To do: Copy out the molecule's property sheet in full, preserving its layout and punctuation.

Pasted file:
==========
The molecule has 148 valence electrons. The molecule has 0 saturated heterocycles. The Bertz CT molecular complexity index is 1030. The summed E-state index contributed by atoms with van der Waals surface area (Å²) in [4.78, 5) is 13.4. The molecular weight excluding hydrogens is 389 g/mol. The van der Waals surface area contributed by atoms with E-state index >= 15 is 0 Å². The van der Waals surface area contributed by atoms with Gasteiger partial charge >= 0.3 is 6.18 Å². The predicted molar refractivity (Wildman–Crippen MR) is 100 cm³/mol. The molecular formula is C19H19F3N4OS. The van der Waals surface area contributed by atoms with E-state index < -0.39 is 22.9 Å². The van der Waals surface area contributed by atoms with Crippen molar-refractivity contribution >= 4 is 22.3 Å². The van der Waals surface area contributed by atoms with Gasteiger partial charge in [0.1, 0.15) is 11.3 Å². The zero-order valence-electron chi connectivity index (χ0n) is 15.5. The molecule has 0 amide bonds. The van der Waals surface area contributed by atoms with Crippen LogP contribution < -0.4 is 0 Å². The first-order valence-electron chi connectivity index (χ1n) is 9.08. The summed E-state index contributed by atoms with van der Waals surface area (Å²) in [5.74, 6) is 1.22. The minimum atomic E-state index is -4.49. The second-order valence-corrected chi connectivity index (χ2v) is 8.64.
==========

The molecule has 148 valence electrons. The molecule has 0 saturated heterocycles. The Bertz CT molecular complexity index is 1030. The summed E-state index contributed by atoms with van der Waals surface area (Å²) in [4.78, 5) is 13.4. The molecular weight excluding hydrogens is 389 g/mol. The van der Waals surface area contributed by atoms with E-state index >= 15 is 0 Å². The van der Waals surface area contributed by atoms with Gasteiger partial charge >= 0.3 is 6.18 Å². The predicted molar refractivity (Wildman–Crippen MR) is 100 cm³/mol. The molecular formula is C19H19F3N4OS. The van der Waals surface area contributed by atoms with E-state index < -0.39 is 22.9 Å². The van der Waals surface area contributed by atoms with Crippen molar-refractivity contribution >= 4 is 22.3 Å². The van der Waals surface area contributed by atoms with Gasteiger partial charge in [0.1, 0.15) is 11.3 Å². The zero-order valence-electron chi connectivity index (χ0n) is 15.5. The molecule has 0 amide bonds. The van der Waals surface area contributed by atoms with Crippen LogP contribution < -0.4 is 0 Å². The first-order valence-electron chi connectivity index (χ1n) is 9.08. The summed E-state index contributed by atoms with van der Waals surface area (Å²) in [5.74, 6) is 1.22. The minimum atomic E-state index is -4.49. The second-order valence-corrected chi connectivity index (χ2v) is 8.64.